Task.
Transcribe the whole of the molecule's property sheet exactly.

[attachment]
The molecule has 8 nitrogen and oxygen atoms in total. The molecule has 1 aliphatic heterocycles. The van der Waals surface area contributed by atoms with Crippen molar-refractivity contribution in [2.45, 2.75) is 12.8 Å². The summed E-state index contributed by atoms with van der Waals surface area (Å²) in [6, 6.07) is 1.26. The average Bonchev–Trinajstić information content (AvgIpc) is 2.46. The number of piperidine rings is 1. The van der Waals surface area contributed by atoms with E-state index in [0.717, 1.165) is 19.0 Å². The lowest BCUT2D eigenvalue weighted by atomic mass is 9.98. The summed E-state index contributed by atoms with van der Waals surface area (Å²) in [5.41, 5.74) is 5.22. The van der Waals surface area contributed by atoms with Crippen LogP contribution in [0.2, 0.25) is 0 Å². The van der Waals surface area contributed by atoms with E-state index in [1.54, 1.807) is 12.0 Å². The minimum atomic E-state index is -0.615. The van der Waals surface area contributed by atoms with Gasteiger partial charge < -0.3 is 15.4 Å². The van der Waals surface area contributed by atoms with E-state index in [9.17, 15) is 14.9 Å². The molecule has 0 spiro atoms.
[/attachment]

The molecule has 8 nitrogen and oxygen atoms in total. The molecule has 1 aliphatic heterocycles. The van der Waals surface area contributed by atoms with Crippen molar-refractivity contribution in [2.45, 2.75) is 12.8 Å². The summed E-state index contributed by atoms with van der Waals surface area (Å²) in [6, 6.07) is 1.26. The average Bonchev–Trinajstić information content (AvgIpc) is 2.46. The number of piperidine rings is 1. The van der Waals surface area contributed by atoms with E-state index in [0.717, 1.165) is 19.0 Å². The lowest BCUT2D eigenvalue weighted by atomic mass is 9.98. The summed E-state index contributed by atoms with van der Waals surface area (Å²) in [5.41, 5.74) is 5.22. The van der Waals surface area contributed by atoms with Crippen LogP contribution in [0.2, 0.25) is 0 Å². The van der Waals surface area contributed by atoms with E-state index in [1.54, 1.807) is 12.0 Å². The minimum atomic E-state index is -0.615. The van der Waals surface area contributed by atoms with Gasteiger partial charge < -0.3 is 15.4 Å². The van der Waals surface area contributed by atoms with E-state index in [9.17, 15) is 14.9 Å². The molecule has 0 spiro atoms.